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More Disciplinary Power for Bratton Urged

Activists say the police Board of Rights often goes easy on officers in misconduct cases.

July 13, 2004|Richard Winton and Andrew Blankstein | Times Staff Writers

A group of community leaders called Monday for new disciplinary powers for Los Angeles Police Chief William J. Bratton, saying he should have the final decision on officer misconduct, rather than a panel dominated by police officers.

"Should these boards, who are accountable to no one, be the decision-making body?" asked Earl Ofari Hutchinson of the National Alliance for Positive Action, referring to the Police Department's Board of Rights.

He said the chief and the Los Angeles Police Commission should judge, because they are accountable to the public.

Hutchinson said he and others, including the Congress of Racial Equality, would call for a city charter amendment addressing the issue outside today's Police Commission meeting. He said he was concerned about how the LAPD would handle potential discipline in the videotaped June 23 beating of car theft suspect Stanley Miller.

Hutchinson also cited the case last year of an officer who fatally shot Margaret Mitchell, a homeless woman. The Police Commission had concluded that the officer should be punished, but a panel exonerated him.

Under current rules, Bratton reports on disciplinary cases to the Police Commission, which decides whether the officer's actions comply with department policy.

Officers can appeal to the Board of Rights, made up of two command-level officers and a civilian chosen at random. Bratton can lighten, but cannot increase, discipline imposed by the board.

In recent years, the LAPD Board of Rights ignored the Police Commission at least four times, allowing officers to escape punishment for shootings that the department's civilian bosses had found to be improper.

The activists said the Board of Rights is traditionally too lenient. But changing the system would require a change to the city charter, and putting a charter change on the ballot requires a vote of the City Council or a petition signed by 196,000 voters.

The activists' move comes almost a year after Bratton himself suggested changes to the system after the Mitchell case.

In 2001, Mayor James K. Hahn proposed abolishing the Board of Rights and replacing it with a civilian review system similar to those used by the Los Angeles County Sheriff's Department and the California Highway Patrol. But the change never came about.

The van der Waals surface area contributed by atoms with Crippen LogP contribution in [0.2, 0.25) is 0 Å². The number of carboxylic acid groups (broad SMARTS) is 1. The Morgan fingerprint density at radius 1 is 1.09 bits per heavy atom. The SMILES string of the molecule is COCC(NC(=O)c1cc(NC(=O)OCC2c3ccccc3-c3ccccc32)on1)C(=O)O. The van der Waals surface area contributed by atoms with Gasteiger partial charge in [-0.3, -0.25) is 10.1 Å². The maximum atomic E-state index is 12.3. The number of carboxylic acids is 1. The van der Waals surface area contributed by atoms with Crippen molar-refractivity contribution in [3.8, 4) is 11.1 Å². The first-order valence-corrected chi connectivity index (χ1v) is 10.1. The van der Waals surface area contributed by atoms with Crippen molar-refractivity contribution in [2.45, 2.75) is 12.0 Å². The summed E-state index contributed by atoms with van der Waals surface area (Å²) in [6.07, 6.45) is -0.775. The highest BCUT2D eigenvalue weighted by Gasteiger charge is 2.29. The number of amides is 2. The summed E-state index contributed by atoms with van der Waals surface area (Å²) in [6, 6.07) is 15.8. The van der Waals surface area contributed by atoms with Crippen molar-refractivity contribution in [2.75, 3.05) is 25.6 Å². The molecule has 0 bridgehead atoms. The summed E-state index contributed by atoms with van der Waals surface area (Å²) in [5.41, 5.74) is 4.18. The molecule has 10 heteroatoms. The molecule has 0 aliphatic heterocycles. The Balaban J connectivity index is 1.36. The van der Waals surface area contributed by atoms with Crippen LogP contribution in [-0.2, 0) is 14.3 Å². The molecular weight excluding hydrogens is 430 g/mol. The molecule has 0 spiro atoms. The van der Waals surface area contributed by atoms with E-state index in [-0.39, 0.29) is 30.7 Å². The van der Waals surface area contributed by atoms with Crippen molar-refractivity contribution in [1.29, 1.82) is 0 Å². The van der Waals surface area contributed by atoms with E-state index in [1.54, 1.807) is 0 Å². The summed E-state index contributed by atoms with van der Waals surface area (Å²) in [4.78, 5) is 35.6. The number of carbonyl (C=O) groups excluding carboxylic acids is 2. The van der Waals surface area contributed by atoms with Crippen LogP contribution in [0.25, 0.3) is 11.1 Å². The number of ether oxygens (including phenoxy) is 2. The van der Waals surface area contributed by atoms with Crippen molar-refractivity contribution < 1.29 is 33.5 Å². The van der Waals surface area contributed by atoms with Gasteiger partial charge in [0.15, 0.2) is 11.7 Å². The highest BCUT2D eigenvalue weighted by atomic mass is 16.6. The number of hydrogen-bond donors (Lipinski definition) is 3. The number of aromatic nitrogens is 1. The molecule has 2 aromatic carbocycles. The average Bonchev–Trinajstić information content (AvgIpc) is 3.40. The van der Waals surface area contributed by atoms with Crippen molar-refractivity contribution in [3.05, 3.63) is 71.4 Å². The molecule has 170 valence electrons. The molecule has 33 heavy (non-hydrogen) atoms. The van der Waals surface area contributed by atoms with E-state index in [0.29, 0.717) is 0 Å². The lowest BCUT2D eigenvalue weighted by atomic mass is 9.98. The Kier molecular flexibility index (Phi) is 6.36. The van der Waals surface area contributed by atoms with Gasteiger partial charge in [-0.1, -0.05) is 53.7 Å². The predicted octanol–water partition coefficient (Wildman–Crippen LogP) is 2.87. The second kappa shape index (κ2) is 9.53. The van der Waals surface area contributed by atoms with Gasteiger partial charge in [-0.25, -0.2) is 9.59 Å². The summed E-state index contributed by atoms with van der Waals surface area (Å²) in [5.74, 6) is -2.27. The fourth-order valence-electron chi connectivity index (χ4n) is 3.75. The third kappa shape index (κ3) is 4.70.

Much of the debate stemmed from a Board of Rights decision last year that cleared LAPD Officer Edward Larrigan in the May 21, 1999, fatal shooting of Mitchell, the mentally ill homeless woman.

Larrigan and his partner initially stopped Mitchell, 55, near 4th Street and La Brea Avenue to determine whether she had stolen a shopping cart she was pushing.

During a confrontation, the 5-foot-2 Mitchell pulled a 12-inch screwdriver from the cart and waved it at officers before allegedly moving toward Larrigan. The officer, who said he feared for his life, fatally shot her.

After the Police Commission ruled that the shooting violated LAPD regulations, the Board of Rights found the shooting to be justified.

After the decision, Bratton and then-Police Commission President Rick Caruso publicly called for an overhaul of the system, saying the chief should have the power to override board decisions. No changes were made at that time.

"There's been no traction on this issue," said Los Angeles City Councilman Jack Weiss, who introduced a motion last year calling for the overhaul of the LAPD disciplinary system. "Cut to its core, it's because there's been little interest in real LAPD reform at the council level."

Mary Alice Jones, director of the Congress of Racial Equality Western Region Headquarters, said she will join in the call for change.

"It is all very well to complain about police brutality," Jones said. "But if you want to make a real difference in policing, you've got to change the policy, and that's what we are trying to do here."

The Board of Rights process has not changed much since its creation in 1935. The system was first set up the dilute the control exercised by a corrupt police chief.

When the Christopher Commission examined the LAPD after the 1991 beating of Rodney G. King, it debated doing away with the boards in favor of outside civilian review panels.

Instead, it recommended replacing with a civilian one of the three police officers who then made up the boards, a suggestion that was implemented.

USC law professor Erwin Chemerinsky, who served on the charter reform commission that examined the Board of Rights issue in the late 1990s, said giving the chief more control over the board would be a mistake in the long run, both for police and the community.

"Imagine if there was a chief that wasn't discipline-oriented," Chemerinsky said. "Then, the Board of Rights won't serve as a basis of recommending discipline where it's necessary."

Los Angeles Police Protective League President Bob Baker also urged caution.

"Obviously, we are concerned about the community, but this is about due process of officers' rights, much like the investigation that's going on right now," Baker said. "Let the facts speak for themselves."

Also calling for enhanced powers for Bratton was Najee Ali, chair of the Project of Islamic Hope -- whom Bratton called a "nitwit" on national television last month.

Bratton later apologized to Ali, who had criticized the LAPD in the Miller case.

"This board has acted like the Three Stooges in the past and the only way to change that is a charter change," said Ali, who is facing trial on charges of identity theft and hit-and-run.

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